Is Labor Like Sex? Hormones Say Yes — What Say You?

Magic moment? Definitely. Orgasmic? Not always.

There is a trend with many scientists, studies and health care providers to compare labor to sex. The hormones and physiological processes are very similar, but I’m still not sure I would compare them in an apples to apples fashion myself.

I do understand and appreciate the parallels. One of my favorite books for understanding the “laboring mind” is an older text called Mind Over Labor by Carl Jones. In it he highlights more than ten similarities physically, emotionally and hormonally between a woman in labor and a woman during a sexual experience.

The Huge Benefits and Potential Drawbacks as I See Them

As a childbirth educator and a labor support doula I see some really positive things about these analogies and some potentially harmful things about these analogies. The biggest concern I have is the rise in talks about wanting to have “an orgasmic birth”.

While some women certainly do have orgasms during the birthing experience, that is far from the norm, even among natural birthing mothers. I’ve actually seen a birth plan where the mother included orgasm on her list of desired outcomes. That’s not something that can be forced or controlled under the best of circumstances and certainly not during something like childbirth, in my opinion.

Where I see a huge benefit in the sex/labor discussions is in helping women understand there IS a hugely similar process that occurs inside their body. Just as a sexual experience can be brought from near-peak to grinding halt by an unexpected knock at the door, so too can a steady and regular and progressive labor be slowed and interrupted by undesired noises, strangers in and out of the room, or even bright lights or pain from an IV.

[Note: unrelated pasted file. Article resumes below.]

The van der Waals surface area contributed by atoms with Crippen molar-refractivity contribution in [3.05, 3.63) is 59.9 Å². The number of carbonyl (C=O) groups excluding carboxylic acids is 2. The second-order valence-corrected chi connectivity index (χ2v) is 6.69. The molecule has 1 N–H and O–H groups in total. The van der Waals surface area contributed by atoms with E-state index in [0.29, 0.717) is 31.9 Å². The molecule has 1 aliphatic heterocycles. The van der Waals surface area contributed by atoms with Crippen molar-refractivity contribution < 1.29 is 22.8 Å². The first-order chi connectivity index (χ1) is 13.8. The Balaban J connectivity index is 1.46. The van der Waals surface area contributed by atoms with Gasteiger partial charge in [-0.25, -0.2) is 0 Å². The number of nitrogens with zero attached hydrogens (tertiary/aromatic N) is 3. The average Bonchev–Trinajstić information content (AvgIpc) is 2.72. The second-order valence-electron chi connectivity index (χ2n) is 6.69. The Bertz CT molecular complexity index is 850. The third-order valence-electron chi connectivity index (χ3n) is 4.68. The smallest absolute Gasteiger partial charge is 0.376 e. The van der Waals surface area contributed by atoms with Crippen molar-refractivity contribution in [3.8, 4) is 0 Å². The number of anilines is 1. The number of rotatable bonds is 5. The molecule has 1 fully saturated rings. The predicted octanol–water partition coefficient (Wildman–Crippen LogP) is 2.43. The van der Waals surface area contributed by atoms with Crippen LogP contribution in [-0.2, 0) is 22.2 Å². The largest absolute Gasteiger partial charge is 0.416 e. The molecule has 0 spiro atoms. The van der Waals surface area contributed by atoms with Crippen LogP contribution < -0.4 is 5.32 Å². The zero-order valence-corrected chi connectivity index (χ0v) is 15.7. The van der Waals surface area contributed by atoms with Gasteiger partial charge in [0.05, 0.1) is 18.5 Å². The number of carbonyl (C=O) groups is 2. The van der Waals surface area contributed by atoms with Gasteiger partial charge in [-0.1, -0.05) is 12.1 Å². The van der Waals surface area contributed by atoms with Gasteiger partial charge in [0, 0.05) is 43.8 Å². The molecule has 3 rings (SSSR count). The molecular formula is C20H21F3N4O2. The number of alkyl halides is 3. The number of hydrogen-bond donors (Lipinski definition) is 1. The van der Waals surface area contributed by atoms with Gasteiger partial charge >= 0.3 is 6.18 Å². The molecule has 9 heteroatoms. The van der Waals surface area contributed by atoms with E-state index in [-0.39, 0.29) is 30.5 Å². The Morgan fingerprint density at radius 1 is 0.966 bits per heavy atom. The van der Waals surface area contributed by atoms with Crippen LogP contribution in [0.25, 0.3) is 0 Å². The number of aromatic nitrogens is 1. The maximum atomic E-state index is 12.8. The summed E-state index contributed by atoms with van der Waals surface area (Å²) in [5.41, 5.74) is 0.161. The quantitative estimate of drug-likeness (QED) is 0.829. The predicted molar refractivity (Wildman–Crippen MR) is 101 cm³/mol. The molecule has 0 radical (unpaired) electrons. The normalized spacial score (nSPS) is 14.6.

Sex and Labor – My Conclusion

By understanding that the conditions that are best conducive to a positive sexual encounter are often the same conditions that are best conducive to a positive laboring experience, women make better informed decisions for themselves. This is HUGELY positive in my experience.

A woman embracing her body’s desires in the moment will be more free to move, more free to vocalize, and more free to follow her body’s instincts during birthing. All of which can only help the laboring process.

What are your thoughts about the sex is like labor discussion? Is it unrealistic for women to include orgasm as an expectation of their birthing experience or feel disappointment if they have a painful labor or a “non-orgasmic” birth?

Article Posted 4 years Ago
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